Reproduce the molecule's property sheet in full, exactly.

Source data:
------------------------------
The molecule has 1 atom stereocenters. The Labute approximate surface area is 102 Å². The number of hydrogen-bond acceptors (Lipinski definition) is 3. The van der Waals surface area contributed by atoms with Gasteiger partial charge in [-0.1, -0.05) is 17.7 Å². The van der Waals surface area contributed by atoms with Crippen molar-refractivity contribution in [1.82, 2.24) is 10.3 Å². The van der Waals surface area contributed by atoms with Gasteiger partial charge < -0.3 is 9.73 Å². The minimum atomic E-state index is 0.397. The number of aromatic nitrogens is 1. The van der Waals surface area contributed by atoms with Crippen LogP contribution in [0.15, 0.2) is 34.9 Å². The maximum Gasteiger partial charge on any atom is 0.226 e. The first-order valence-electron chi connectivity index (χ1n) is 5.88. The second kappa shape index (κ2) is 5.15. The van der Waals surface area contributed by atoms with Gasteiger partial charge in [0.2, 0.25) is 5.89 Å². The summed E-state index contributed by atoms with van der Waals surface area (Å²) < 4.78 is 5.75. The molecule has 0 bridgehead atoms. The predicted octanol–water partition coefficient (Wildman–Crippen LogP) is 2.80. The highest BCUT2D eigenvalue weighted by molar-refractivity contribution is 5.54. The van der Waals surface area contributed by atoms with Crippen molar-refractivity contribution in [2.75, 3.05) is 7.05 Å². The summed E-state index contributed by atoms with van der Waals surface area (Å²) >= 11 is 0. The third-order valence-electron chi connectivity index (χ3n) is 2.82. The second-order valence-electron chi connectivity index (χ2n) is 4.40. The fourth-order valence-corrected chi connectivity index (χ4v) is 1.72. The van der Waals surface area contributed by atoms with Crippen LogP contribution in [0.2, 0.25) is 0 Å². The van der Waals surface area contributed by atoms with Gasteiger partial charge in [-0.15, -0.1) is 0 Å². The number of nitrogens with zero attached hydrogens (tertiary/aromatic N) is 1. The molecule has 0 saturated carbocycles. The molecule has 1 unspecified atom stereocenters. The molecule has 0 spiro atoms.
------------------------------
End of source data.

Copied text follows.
The molecule has 1 atom stereocenters. The Labute approximate surface area is 102 Å². The number of hydrogen-bond acceptors (Lipinski definition) is 3. The van der Waals surface area contributed by atoms with Gasteiger partial charge in [-0.1, -0.05) is 17.7 Å². The van der Waals surface area contributed by atoms with Crippen molar-refractivity contribution in [1.82, 2.24) is 10.3 Å². The van der Waals surface area contributed by atoms with Gasteiger partial charge < -0.3 is 9.73 Å². The minimum atomic E-state index is 0.397. The number of aromatic nitrogens is 1. The van der Waals surface area contributed by atoms with Crippen LogP contribution in [0.15, 0.2) is 34.9 Å². The maximum Gasteiger partial charge on any atom is 0.226 e. The first-order valence-electron chi connectivity index (χ1n) is 5.88. The second kappa shape index (κ2) is 5.15. The van der Waals surface area contributed by atoms with Gasteiger partial charge in [0.2, 0.25) is 5.89 Å². The summed E-state index contributed by atoms with van der Waals surface area (Å²) < 4.78 is 5.75. The molecule has 0 bridgehead atoms. The predicted octanol–water partition coefficient (Wildman–Crippen LogP) is 2.80. The highest BCUT2D eigenvalue weighted by molar-refractivity contribution is 5.54. The van der Waals surface area contributed by atoms with Crippen molar-refractivity contribution in [2.75, 3.05) is 7.05 Å². The summed E-state index contributed by atoms with van der Waals surface area (Å²) >= 11 is 0. The third-order valence-electron chi connectivity index (χ3n) is 2.82. The second-order valence-electron chi connectivity index (χ2n) is 4.40. The fourth-order valence-corrected chi connectivity index (χ4v) is 1.72. The van der Waals surface area contributed by atoms with Crippen LogP contribution in [0.2, 0.25) is 0 Å². The van der Waals surface area contributed by atoms with Gasteiger partial charge in [-0.15, -0.1) is 0 Å². The number of nitrogens with zero attached hydrogens (tertiary/aromatic N) is 1. The molecule has 0 saturated carbocycles. The molecule has 1 unspecified atom stereocenters. The molecule has 0 spiro atoms.